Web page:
Procrastinators Anonymous is a fellowship of men and women who share their experience, strength and hope with each other that they may solve their common problem and help others to recover from chronic procrastination.

Characteristics of Procrastinators

This list of characteristics is from a "laundry list" contributed to Latecomers & Procrastinators Anonymous of New York City by "Joe L. et al." (This fellowship is different from Procrastinators Anonymous, and seems to have disappeared.)

We have found through our group experience that many of us have or identify with the following characteristics. You need not identify with all of them or order to be a chronic procrastinator.

  1. Disappointment is a way of life with us. We constantly disappoint other people and ourselves by not keeping promises that we make.
  2. We constantly seek excitement and attention through the negative attention generated by passive aggressive behavior. The excitement comes from not knowing how the person we have "wronged" will react when we see him/her again.
  3. We constantly place people in a position of power over us by default.
  4. We have taken on the role of nice but ineffectual people.
  5. We do not like to be depended upon.
  6. We are regularly late for appointments.
  7. We regularly procrastinate greatly over the things we have to do. In school this results in incomplete grades, at work in projects that get delayed or dropped, at home in a disheveled place that we are embarrassed to bring people to.
  8. We tend to put off making decisions. Many of our decisions are made for us by the process of indecision, life's inevitable way of making the decisions for us whether we like it or not.
  9. We tend to stay single to a late age or not to get married at all, tend to greatly delay breaking off inappropriate relationships, and/or tend to avoid committed relationships.
  10. We tend to avoid concentrating on projects at hand, engaging in daydreaming or switching to other less important tasks.

Comments

These so called

These so called characteristics would match/resonate with just about anyone in our urban/western society. More a sign of the times than a useful diagnosis. The lack (here) of "solutions" or of emphasis on fixing such problems is maybe an indication that these characteristics are the normal state, and then, well, isn't this nagging just trying to put us down? Self-flagellation?

OK, I'm just saying this list feels very un-scientific (ie, unqualified, quantitatively ;-)). Which worries me. "If you're not part of the solution, you're part of the precipitate." ;-)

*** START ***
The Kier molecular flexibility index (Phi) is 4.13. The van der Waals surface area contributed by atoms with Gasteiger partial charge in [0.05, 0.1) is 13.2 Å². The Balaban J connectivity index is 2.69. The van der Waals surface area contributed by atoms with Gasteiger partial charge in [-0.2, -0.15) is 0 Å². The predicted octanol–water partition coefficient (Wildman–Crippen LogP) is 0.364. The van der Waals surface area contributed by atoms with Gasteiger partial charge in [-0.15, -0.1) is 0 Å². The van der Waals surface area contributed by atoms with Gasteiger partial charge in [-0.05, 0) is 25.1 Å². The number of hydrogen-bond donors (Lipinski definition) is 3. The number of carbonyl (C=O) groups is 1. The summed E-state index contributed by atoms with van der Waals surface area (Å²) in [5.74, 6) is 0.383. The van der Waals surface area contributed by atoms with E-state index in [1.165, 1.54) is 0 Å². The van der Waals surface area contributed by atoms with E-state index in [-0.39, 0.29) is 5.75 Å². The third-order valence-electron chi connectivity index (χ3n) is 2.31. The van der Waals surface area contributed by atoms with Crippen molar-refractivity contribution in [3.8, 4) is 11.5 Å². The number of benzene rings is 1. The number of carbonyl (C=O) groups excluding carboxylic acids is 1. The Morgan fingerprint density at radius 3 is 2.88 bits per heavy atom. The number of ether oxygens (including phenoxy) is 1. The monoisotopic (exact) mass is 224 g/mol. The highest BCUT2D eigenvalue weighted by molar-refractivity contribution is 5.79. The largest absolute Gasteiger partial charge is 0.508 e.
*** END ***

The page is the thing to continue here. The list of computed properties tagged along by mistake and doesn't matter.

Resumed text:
On the other hand... just discovered this site, still digging around. Yes, I recognize a major influence for change is to be found in externalizing such problems and in finding community. So there's quite an impact there already.

Hmm, curiouser and...

"So little time, so much to do!" -- Nowhereman

just saw this

Delayed response because I didn't see the message until now... If the characteristics of procrastinators are "normal", then there are a lot of happily "abnormal" non-procrastinating people in this world, and I want to be abnormal like them. Not everyone lives their life like this, Jai.

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Procrastination is the grave in which opportunity is buried.

Signs of Compulsive Time Debting

Hi, I'm new to this forum and thrilled to have found it. I am probably procrastinating right now, after a useless night, staying up and not working on an important job, fighting with my significant other, probably as a way of avoidance. It's bad.

I attended Debtors Anonymous meetings regularly from Aug to Nov, but then holidays and illness made me get off track. It wasn't quite right, but it was the closest thing I'd felt to a place of fellowship for this disorder. DA was described to me as the "graduate school" of the 12-step programs, and I think it's because this is where the addictive personality begins to take steps to do prosaic normal things like pay bills on time. The way I put it, "I always knew something was wrong with me, but I never had the glamour of substances."

Anyway, I just drafted this little thing based on the Debtor's Anonymous literature. Maybe someone else can relate.

Signs of Compulsive Time Debting

1. Being unclear about your time situation. Not knowing number of days till deadline, materials needed, what kind of problems need to be solved, whether it can be done without help from others. Not having a schedule, or maybe making a schedule but abandoning it and not looking at it. Not listening to yourself when you feel the need to work or pay attention. Actively turning your attention off.